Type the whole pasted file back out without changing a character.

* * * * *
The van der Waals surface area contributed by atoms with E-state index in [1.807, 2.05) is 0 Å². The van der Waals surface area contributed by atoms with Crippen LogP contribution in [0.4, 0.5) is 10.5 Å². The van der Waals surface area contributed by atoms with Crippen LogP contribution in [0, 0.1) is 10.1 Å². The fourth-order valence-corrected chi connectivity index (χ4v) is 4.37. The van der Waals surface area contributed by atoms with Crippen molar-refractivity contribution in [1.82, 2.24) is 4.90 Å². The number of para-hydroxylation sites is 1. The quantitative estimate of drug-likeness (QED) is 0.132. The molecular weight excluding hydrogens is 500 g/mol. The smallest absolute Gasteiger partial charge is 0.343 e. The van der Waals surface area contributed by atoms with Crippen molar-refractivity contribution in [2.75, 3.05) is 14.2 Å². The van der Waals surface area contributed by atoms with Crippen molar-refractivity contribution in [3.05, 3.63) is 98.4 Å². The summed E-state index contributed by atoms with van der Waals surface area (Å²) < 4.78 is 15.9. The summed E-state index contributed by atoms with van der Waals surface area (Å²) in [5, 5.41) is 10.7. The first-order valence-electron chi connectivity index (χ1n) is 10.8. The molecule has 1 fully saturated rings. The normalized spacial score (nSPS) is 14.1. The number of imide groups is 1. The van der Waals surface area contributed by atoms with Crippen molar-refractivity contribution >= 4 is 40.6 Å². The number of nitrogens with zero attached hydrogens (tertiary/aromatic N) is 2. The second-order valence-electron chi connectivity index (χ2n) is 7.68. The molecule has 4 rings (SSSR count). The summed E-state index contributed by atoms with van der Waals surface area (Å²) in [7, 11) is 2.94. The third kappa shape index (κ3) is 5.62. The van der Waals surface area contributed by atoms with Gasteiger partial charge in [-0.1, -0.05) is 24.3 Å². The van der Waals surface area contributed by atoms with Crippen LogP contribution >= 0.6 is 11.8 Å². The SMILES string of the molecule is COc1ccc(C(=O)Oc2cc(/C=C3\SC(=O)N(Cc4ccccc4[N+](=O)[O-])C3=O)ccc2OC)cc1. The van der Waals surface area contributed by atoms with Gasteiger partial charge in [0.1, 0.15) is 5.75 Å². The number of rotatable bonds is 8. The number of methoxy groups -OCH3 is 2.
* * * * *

The van der Waals surface area contributed by atoms with E-state index in [1.807, 2.05) is 0 Å². The van der Waals surface area contributed by atoms with Crippen LogP contribution in [0.4, 0.5) is 10.5 Å². The van der Waals surface area contributed by atoms with Crippen LogP contribution in [0, 0.1) is 10.1 Å². The fourth-order valence-corrected chi connectivity index (χ4v) is 4.37. The van der Waals surface area contributed by atoms with Crippen molar-refractivity contribution in [1.82, 2.24) is 4.90 Å². The number of para-hydroxylation sites is 1. The quantitative estimate of drug-likeness (QED) is 0.132. The molecular weight excluding hydrogens is 500 g/mol. The smallest absolute Gasteiger partial charge is 0.343 e. The van der Waals surface area contributed by atoms with Crippen molar-refractivity contribution in [2.75, 3.05) is 14.2 Å². The van der Waals surface area contributed by atoms with Crippen molar-refractivity contribution in [3.05, 3.63) is 98.4 Å². The summed E-state index contributed by atoms with van der Waals surface area (Å²) < 4.78 is 15.9. The summed E-state index contributed by atoms with van der Waals surface area (Å²) in [5, 5.41) is 10.7. The first-order valence-electron chi connectivity index (χ1n) is 10.8. The molecule has 1 fully saturated rings. The normalized spacial score (nSPS) is 14.1. The number of imide groups is 1. The van der Waals surface area contributed by atoms with Crippen molar-refractivity contribution >= 4 is 40.6 Å². The number of nitrogens with zero attached hydrogens (tertiary/aromatic N) is 2. The second-order valence-electron chi connectivity index (χ2n) is 7.68. The molecule has 4 rings (SSSR count). The summed E-state index contributed by atoms with van der Waals surface area (Å²) in [7, 11) is 2.94. The third kappa shape index (κ3) is 5.62. The van der Waals surface area contributed by atoms with Gasteiger partial charge in [-0.1, -0.05) is 24.3 Å². The van der Waals surface area contributed by atoms with Crippen LogP contribution >= 0.6 is 11.8 Å². The SMILES string of the molecule is COc1ccc(C(=O)Oc2cc(/C=C3\SC(=O)N(Cc4ccccc4[N+](=O)[O-])C3=O)ccc2OC)cc1. The van der Waals surface area contributed by atoms with Gasteiger partial charge in [0.1, 0.15) is 5.75 Å². The number of rotatable bonds is 8. The number of methoxy groups -OCH3 is 2.